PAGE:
Production of hydrogen fuel from seawater possible using novel nanomaterialSeptember 21, 2021
University of Central Florida researchers designed a nanoscale material that can split seawater.
A team of researchers from the University of Central Florida has designed its first nanomaterial that can be used to extract hydrogen fuel from seawater.
The new nanomaterial can be used to efficiently split seawater into oxygen and hydrogen molecules.
The new nanomaterial offers the stability and high performance required for electrolysis on an industrial scale. Moreover, it could turn an abundant resource into a clean source of energy by using it to make hydrogen fuel from seawater.
H2 made out of ocean water has the potential to represent a widely available and sustainable alternative to fossil fuels. That said, until now, considerable technical barriers have been in the way of its use, such as how to produce it in a practical way.
The research team may have taken a step forward in overcoming that challenge through the use of the nanoscale material that can be used for the efficient splitting of seawater to extract its H2. This nanomaterial is long-lasting and stable in catalyzing the electrolysis reaction. The University of Central Florida research team published their results in the September issue of the Advanced Materials journal.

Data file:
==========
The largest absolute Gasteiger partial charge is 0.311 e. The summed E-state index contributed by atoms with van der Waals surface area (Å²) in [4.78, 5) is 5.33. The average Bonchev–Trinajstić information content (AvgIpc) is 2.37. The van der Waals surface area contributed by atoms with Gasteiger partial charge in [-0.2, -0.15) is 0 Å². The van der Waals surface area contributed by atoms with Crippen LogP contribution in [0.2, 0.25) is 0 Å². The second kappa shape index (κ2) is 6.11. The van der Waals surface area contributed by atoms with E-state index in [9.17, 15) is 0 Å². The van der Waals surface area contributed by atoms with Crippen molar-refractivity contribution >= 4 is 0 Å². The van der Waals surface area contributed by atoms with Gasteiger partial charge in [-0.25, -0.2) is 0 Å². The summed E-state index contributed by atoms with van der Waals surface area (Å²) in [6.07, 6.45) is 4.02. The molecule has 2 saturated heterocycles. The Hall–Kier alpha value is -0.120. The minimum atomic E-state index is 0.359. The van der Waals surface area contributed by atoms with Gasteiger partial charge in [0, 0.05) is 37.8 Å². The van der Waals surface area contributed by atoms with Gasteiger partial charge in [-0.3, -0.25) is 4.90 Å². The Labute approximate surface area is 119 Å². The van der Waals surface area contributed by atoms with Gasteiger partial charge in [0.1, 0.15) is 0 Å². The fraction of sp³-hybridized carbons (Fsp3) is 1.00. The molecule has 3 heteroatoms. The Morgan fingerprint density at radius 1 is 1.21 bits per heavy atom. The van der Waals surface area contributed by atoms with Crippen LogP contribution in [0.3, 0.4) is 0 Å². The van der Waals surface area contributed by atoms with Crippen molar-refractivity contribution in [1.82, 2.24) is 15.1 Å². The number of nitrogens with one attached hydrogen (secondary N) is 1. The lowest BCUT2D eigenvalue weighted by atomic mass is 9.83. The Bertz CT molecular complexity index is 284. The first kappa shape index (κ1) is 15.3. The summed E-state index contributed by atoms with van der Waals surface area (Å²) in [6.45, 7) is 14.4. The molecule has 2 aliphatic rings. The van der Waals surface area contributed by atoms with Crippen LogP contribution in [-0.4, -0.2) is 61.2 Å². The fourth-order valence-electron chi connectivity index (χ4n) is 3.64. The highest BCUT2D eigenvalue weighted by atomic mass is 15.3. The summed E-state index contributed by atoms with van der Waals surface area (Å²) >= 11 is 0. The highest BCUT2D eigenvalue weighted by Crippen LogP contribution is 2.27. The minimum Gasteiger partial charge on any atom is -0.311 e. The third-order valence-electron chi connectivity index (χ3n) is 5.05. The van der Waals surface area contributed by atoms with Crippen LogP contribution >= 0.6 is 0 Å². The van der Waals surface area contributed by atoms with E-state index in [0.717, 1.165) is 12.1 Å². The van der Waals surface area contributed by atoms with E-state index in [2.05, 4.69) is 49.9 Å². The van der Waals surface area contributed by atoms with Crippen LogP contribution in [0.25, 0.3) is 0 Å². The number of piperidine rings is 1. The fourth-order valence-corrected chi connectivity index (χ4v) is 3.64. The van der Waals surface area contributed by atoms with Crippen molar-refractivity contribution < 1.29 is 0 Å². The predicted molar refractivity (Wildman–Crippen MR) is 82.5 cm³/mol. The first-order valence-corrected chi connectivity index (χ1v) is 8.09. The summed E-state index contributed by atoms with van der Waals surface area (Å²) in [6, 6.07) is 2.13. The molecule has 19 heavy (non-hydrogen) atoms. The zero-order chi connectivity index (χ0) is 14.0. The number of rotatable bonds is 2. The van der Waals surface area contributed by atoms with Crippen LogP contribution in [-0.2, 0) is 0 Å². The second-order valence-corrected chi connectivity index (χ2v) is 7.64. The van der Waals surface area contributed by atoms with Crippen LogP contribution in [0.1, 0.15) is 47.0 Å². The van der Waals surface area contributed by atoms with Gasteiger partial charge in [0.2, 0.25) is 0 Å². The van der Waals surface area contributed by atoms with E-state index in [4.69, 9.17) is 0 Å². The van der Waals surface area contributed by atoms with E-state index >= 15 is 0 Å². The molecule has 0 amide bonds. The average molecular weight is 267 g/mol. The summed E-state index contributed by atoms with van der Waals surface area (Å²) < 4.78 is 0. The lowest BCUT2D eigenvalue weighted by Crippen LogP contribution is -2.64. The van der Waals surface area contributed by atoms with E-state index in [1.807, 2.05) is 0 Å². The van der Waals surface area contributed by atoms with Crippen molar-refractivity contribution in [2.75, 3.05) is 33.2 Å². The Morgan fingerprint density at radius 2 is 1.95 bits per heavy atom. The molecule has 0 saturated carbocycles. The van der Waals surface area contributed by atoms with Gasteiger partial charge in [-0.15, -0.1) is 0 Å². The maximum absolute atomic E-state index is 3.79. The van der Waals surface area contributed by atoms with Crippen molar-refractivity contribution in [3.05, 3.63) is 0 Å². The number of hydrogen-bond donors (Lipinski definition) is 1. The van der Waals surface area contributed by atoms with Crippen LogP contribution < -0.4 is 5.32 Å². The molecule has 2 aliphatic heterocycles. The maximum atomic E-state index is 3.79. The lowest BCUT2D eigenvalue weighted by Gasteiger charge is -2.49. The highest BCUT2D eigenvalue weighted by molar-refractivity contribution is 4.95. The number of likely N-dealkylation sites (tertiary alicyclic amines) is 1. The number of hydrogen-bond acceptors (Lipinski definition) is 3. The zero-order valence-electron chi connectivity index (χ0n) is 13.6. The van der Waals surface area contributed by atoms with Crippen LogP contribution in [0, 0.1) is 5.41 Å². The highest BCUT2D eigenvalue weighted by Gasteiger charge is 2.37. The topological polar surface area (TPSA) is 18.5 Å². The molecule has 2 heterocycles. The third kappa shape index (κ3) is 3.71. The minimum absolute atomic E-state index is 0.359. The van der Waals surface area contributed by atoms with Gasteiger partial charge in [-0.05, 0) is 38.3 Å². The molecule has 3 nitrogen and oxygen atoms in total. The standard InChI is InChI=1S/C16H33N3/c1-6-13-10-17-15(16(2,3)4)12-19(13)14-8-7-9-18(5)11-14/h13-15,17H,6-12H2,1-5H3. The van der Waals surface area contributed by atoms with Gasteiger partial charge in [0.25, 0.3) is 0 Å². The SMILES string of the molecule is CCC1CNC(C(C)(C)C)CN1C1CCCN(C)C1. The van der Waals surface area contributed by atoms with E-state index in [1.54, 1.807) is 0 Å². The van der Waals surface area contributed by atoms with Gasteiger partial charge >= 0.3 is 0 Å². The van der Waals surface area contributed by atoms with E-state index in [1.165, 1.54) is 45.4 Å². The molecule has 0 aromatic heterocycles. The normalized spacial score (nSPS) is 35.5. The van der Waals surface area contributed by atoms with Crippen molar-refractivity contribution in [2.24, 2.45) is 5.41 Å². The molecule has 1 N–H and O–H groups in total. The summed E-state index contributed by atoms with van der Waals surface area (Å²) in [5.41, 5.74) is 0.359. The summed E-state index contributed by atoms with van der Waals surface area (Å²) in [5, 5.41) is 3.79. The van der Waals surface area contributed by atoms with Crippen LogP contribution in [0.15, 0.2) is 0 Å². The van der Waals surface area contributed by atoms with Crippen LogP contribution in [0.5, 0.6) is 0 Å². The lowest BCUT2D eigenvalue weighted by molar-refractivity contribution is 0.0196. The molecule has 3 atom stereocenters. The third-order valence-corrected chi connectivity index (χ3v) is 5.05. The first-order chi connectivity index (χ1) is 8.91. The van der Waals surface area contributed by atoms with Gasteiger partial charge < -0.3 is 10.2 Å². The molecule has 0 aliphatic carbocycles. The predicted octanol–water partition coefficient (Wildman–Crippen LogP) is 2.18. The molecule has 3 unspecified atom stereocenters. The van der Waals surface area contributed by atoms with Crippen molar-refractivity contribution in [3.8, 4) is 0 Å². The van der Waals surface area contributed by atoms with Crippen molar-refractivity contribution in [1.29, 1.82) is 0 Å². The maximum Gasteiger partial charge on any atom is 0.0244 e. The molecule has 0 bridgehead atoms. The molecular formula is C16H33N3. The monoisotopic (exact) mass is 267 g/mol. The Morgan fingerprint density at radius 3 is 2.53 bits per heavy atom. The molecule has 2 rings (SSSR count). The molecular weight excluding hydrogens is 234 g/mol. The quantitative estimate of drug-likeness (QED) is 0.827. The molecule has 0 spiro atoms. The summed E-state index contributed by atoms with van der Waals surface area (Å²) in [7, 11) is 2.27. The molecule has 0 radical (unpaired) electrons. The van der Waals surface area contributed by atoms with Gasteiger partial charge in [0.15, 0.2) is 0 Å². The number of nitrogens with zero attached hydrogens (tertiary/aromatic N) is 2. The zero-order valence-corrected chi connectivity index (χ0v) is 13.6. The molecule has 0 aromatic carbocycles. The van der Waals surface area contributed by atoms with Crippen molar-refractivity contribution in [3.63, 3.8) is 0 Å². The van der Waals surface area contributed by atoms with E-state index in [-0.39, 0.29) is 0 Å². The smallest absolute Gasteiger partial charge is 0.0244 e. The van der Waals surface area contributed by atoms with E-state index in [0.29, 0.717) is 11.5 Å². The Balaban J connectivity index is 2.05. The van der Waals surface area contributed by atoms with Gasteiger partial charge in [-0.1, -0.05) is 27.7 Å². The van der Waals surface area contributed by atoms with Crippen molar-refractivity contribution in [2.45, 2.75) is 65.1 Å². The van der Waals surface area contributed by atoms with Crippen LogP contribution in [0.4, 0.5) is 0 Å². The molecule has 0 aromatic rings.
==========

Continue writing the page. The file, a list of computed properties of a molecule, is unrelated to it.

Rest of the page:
The use of the nanomaterial to produce hydrogen fuel from seawater creates new renewable energy potential.
“This development will open a new window for efficiently producing clean hydrogen fuel from seawater,” said University of Central Florida NanoScience Technology Center associate professor Yang Yang, one of the study’s co-authors.
The Department of Energy has been looking to H2 as a form of renewable energy that will be central to the country’s decarbonization and reaching its climate change targets. The cheaper and easier this alternative is to produce, the greater the role it can play in this regard.
Producing hydrogen fuel from seawater has the potential to offer alternative energy sources for zero-emission vehicles, transport, industry, electricity, and home heating, among other applications.
The nanomaterial used in splitting seawater for this purpose involved developing a thin-film material coated in nickel selenide nanostructures on its surface and then “doped” with iron and phosphor. Through this combination, the result acts as a stable, high-performance catalyst for industrial-scale electrolysis.